Next, follow the road that runs alongside the park, roughly parallel to Kyu-Yamate Dori and then head down the hill and through the back streets of Nakameguro past some of Tokyo’s ultra wealthy residences. There’s a potpourri of architectural eye candy in this neighbourhood including ultra thin, ultra modern and some ultra crass family homes. Please consult the map to (or better have a smart phone with you) as to the exact route, but basically you head down the hill (possibly crossing over the Meguro River) and continue until you reach the main road, Yamate Dori. Then, turn right and walk along Yamate Dori until you reach a major Junction with Cross Air Tower looming over it on the West side.
It’ll take about 10 – 15 minutes (plus photo time) to get to the next stop of the tour:
5. Meguro Sky Garden
Once you’ve woven through the back streets of Nakameguro’s Aobadai neighbourhood and crossed over the (main) Yamate Dori, just before Ikejiri Ohashi, we stop at this modern marvel – Meguro Sky Garden.
Green space challenged Tokyo now has a policy that new buildings are required to include a quota of nature, which gives rise to roof gardens and small surrounding parks. Meguro Sky Garden is a small set of gardens on top of a motor way interchange! This 9th storey park has some impressive views, flower beds and a vegetable patch, not to mention the incongruity of the cars speeding away underneath.
The entrance can be a little tricky to find! There’s three elevators, leading up to the park and probably the easiest to find is the tall Crossway Tower building that towers over the garden. Just go into the ground floor and find the elevator to “Meguro Sky Garden” (and the municipal library) which is on the 9th floor.
Although this park is quite small, there’s a lot to see and appreciate here. Plus there’s picnic benches or grass for lounging about. So give yourself at least 20mins to soak up the surreal motorway roof top park atmosphere.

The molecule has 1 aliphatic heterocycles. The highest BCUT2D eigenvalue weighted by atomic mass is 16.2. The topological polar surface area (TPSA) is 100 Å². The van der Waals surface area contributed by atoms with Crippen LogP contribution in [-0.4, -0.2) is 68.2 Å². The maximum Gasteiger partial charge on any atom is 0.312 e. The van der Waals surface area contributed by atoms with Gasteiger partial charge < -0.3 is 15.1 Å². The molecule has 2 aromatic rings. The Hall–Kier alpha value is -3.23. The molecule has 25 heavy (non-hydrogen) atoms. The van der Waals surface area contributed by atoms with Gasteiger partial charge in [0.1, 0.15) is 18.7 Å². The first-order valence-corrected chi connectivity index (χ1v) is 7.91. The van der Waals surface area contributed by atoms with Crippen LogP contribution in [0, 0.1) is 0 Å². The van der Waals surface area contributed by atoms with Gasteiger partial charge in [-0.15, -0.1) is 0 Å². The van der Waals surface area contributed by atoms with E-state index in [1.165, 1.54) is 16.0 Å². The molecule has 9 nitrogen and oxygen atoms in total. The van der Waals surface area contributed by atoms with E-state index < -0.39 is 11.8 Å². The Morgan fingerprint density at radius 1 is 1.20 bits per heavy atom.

6. Stroll Along Meguro River
And we complete our tour with a nice stroll back to Nakameguro station along Meguro River, which is about a 25 minute leisurely stroll. To get to the river, you retrace your steps back to the bottom of the hill you came down from the park, or simply walk back along Yamate Dori till you find the river, then follow it to the south east. The river itself isn’t much to speak of (as with most rivers running through the city), but the tree lined lanes either side make for a very popular cherry blossom spot in the spring. As typical with hip Nakameguro, this walk is dotted with stylish boutiques and eateries. I’ve picked out two for you to sample (though pretty much all of them are charming).
Hanabi – UPDATE: CLOSED
Hanabi makes a great lunch spot, with a 1,000yen Japanese style “teishoku” lunch. Whilst teishoku is often way cheaper (being the standard salaryman lunch) the extra few hundred yen is worth it for the quiet and refined atmosphere. You won’t find anyone in a suit hurriedly gobbling down their miso soup before rushing back to the office here.
(see map below for location)
Chanoma – Cosy Cafe Overlooking the River
For years, Chanoma has been one of my regular spots in Nakameguro. It has a tasty and good value deli lunch (980yen), but really it’s best as a spot to chill for a few hours, in the afternoon, or the early hours of the morning. The cafe is situated in the top floor of a rather thin building that overlooks the river, and half the seating is window seat style cushions which you will have you dozing the afternoon away like a cat.
Locations and Map
Below is a map with details of the individual spots I’ve mentioned, and once again here’s a google maps link to the full tour.
Recommended hotels located nearby
Nishi Azabu, from US$268.00
Shibuya, from ¥11,600
Shibuya, from ¥13,999